F, no antidepressant is intrinsically better than another, but one or more probably will be for you.
The trick is finding it/them. On average it can take 3 or 4 attempts and 6 months to find one that is both effective and tolerable. There are gene tests under development that may shorten this process but they are still some years away.
Generally SSRI class antidepressants have fewer side effects than the older tricyclic and MAOI drugs, but it doesn't always work out that way. I can't tolerate SSRIs and while the MAOIs I tried were far an away the most effective, their dietary restrictions weren't compatible with my life-style at the time. So, IMO, you best initial shot would be a SSRI, perhaps fluoxetine (Prozac). If that doesn't work, then try another of that group. Fluoxetine tends to be the most stimulatory. If you find it too much so, then citalopram (Celexa) is about in the middle with paroxetine (Paxil) at the sedating end of the scale.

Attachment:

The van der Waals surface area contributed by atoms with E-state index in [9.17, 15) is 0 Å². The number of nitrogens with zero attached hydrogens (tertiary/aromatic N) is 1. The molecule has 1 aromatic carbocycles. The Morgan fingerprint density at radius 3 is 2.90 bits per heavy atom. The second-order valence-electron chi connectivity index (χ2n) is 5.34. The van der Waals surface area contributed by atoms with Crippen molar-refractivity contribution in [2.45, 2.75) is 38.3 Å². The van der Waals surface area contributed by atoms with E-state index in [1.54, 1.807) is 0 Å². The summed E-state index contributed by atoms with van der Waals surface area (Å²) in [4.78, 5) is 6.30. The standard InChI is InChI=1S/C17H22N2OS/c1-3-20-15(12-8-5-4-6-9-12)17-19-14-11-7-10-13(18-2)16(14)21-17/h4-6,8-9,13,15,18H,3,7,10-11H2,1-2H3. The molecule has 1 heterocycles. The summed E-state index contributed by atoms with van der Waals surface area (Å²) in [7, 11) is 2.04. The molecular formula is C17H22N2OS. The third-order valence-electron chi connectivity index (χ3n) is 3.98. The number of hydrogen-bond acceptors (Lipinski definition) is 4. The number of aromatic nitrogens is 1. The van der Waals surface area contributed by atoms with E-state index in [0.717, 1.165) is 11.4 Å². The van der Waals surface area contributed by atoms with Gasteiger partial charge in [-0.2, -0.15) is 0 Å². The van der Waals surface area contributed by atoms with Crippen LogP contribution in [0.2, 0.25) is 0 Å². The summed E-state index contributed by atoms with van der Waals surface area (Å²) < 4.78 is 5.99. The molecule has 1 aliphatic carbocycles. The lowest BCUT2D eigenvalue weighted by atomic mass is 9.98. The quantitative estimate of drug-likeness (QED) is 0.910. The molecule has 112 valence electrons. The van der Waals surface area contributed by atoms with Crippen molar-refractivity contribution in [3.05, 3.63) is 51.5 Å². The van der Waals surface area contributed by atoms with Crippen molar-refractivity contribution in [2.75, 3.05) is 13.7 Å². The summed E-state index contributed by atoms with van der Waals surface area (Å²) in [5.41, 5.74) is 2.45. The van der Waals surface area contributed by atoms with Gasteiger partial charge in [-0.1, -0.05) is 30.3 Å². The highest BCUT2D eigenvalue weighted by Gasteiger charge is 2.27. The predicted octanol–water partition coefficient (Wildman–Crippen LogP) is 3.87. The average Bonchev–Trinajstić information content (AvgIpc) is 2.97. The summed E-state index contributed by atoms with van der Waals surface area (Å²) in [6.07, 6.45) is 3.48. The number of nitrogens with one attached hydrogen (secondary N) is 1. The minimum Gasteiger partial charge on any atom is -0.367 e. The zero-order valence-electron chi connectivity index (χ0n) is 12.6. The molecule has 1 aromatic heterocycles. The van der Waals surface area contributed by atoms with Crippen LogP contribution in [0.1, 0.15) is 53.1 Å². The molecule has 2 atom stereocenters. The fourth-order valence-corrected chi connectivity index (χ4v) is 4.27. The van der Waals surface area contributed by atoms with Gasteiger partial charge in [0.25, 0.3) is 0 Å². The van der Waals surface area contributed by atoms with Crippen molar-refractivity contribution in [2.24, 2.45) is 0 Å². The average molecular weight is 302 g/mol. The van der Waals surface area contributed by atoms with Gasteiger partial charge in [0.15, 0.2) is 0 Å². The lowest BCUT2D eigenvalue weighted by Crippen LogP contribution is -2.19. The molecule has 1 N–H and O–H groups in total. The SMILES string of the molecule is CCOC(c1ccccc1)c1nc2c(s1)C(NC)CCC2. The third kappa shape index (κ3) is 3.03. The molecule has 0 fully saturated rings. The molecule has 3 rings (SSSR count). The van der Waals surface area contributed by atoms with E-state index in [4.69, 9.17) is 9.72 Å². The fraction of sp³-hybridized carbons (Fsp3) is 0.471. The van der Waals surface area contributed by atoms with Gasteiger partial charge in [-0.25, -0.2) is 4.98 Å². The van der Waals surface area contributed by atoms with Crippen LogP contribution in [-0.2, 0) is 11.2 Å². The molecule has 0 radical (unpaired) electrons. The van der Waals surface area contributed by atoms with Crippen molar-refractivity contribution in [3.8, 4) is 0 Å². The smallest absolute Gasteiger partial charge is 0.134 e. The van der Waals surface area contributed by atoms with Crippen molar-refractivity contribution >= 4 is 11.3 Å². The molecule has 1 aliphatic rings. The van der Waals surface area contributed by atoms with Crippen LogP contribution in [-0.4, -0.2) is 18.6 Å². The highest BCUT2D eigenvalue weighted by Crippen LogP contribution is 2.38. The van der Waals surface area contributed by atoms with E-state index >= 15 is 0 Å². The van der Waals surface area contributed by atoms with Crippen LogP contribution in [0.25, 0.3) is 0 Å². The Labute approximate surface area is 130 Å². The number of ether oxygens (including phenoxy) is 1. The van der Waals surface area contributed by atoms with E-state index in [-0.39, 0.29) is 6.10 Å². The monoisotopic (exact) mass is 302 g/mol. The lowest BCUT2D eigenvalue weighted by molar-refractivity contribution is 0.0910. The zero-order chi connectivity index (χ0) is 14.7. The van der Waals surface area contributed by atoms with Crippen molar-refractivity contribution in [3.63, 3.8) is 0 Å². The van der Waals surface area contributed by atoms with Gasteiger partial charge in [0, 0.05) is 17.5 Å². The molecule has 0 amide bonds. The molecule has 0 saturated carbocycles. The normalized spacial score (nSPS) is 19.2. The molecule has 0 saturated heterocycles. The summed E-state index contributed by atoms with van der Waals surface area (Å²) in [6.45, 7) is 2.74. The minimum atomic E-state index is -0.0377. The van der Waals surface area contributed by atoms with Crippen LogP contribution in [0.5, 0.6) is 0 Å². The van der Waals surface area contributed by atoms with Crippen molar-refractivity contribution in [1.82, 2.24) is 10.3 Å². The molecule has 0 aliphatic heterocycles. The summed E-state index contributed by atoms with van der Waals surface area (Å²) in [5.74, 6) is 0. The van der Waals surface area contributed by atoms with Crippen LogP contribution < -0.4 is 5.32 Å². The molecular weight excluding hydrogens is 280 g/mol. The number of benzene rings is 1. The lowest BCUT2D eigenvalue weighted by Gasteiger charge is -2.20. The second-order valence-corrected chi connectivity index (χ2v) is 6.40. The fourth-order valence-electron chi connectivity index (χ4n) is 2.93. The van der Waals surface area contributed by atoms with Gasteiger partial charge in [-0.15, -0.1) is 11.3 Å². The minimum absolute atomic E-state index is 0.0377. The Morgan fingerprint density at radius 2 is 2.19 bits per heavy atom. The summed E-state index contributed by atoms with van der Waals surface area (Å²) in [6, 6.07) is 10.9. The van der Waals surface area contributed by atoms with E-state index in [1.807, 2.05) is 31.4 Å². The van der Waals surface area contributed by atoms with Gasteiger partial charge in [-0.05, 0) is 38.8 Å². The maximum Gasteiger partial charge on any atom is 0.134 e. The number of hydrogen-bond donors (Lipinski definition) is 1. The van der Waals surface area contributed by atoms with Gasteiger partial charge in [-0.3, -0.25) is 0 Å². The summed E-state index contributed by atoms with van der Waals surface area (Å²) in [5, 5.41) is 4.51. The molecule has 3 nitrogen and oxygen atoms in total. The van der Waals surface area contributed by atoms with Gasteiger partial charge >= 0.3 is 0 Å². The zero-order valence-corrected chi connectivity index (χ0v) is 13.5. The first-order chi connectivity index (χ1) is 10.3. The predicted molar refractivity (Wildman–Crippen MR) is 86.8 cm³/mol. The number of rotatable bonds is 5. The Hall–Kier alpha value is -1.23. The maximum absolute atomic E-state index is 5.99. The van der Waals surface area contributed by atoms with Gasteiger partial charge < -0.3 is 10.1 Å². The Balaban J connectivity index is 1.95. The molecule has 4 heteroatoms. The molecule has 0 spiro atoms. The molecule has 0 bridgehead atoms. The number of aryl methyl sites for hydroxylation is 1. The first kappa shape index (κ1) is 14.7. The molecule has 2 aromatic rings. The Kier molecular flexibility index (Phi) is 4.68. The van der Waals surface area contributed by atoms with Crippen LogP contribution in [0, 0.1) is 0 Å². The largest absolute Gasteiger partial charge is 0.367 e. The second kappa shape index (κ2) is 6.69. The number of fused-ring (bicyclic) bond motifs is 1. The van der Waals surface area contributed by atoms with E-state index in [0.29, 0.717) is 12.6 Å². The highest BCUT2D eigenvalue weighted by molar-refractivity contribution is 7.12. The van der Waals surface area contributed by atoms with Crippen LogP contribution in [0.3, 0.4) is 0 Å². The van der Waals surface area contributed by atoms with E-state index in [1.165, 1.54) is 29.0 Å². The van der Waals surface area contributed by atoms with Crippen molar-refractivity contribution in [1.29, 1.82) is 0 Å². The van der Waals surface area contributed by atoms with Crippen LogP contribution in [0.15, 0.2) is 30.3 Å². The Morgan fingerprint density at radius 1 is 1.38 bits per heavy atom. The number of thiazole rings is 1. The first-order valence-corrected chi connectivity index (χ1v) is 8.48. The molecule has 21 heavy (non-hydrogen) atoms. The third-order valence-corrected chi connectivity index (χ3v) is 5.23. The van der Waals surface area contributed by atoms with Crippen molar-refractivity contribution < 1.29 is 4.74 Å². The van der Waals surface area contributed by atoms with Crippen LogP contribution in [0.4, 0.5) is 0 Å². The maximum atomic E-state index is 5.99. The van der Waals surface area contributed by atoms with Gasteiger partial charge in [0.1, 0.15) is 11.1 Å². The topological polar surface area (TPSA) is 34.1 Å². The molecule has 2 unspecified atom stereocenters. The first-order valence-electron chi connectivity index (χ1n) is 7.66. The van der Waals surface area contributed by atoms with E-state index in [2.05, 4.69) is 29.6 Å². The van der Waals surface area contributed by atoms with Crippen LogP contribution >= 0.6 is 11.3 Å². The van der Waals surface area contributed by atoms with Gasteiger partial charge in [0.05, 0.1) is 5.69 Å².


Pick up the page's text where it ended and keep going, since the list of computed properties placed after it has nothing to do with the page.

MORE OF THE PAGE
If you don't have any joy with SSRIs, then the old standby tricyclics (TCAs) would be worth a try. The first one developed, Imipramine (Tofranil), is still considered the gold-standard antidepressant. Most TCAs are more sedating than SSRIs.
Be aware that antidepressants often make anxiety worse initially, so my advice is to start off at a small dose and ramp up slowly, say at 7-10 day intervals. While many ADs are now available in low 'starter' doses, even these can be too much for the extra sensitive, so, if necessary, ask the prescribing doctor whether you can spit the tablets. Cheap pill-cutters available from pharmacies make this more accurate, and less bloody than using a knife. DO NOT do this without getting the OK from the doctor.
There can be very valid reasons why this won't be OK in your case.
I understand the difficulty is accessing psychotherapy. That can be difficult even in big western cities. However,
is a free on line CBT course that you may find helpful.
NOTE: I am not a doctor, and more importantly, I'm not your
doctor so the above advice is necessarily of a general nature which may or may not apply to you. Always consult your health provider before acting on anything you've read here.